Special Collection Provenance Project
In collaboration with the FRN 415 "Introduction to French Studies", the French undergraduate students work with the Special Collection MSU Library in order to transcribe and translate French books dating from the 16th to the 19th century for the MSU Provenance Project.
What is the MSU Provenance Project?
The Provenance Project at MSU Special Collections is an effort to document marks of ownership and marks of use in rare books here at Michigan State University. We record and study copy-specific information about books in our collection – that is, features that make one particular copy of a work distinct from all other printed copies of that work. These features can take many forms: bookplates, owner signatures, bookseller’s notes and prices, library marks, unique bindings, handwritten annotations, and more. By systematically cataloging all of these pieces of evidence, we hope to build a robust online database that can be consulted by students and scholars the world over.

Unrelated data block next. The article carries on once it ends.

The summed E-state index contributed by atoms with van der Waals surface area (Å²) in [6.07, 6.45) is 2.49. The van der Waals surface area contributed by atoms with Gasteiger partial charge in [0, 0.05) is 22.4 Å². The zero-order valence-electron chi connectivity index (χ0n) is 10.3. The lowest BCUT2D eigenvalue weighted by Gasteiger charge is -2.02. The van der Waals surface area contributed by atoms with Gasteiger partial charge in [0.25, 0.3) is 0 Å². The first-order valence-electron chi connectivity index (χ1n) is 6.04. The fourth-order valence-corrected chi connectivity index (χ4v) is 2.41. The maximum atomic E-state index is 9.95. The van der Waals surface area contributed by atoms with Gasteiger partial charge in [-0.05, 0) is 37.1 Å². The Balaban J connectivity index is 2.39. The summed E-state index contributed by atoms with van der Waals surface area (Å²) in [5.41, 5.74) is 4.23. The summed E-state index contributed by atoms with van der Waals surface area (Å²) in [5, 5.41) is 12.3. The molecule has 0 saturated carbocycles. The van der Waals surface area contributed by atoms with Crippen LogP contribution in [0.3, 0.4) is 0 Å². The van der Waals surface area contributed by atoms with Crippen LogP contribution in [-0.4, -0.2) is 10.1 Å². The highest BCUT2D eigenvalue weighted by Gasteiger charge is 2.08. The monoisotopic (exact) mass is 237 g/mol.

Why study provenance evidence?
By studying these copy-specific features, we hope to learn more about the “life stories” of our books: where they have been, who owned them, and when. Documenting a volume’s provenance can also often tell us a great deal about the work’s production, distribution, and the ways in which it was read and used. A detailed provenance record can shed light on historical periods and figures, giving us crucial insight into the habits of readers, the popularity of particular works and genres, as well as the history of the book and the book trade. Provenance evidence can also help us determine a rare book’s authenticity, and often adds to the scholarly and monetary value of a book.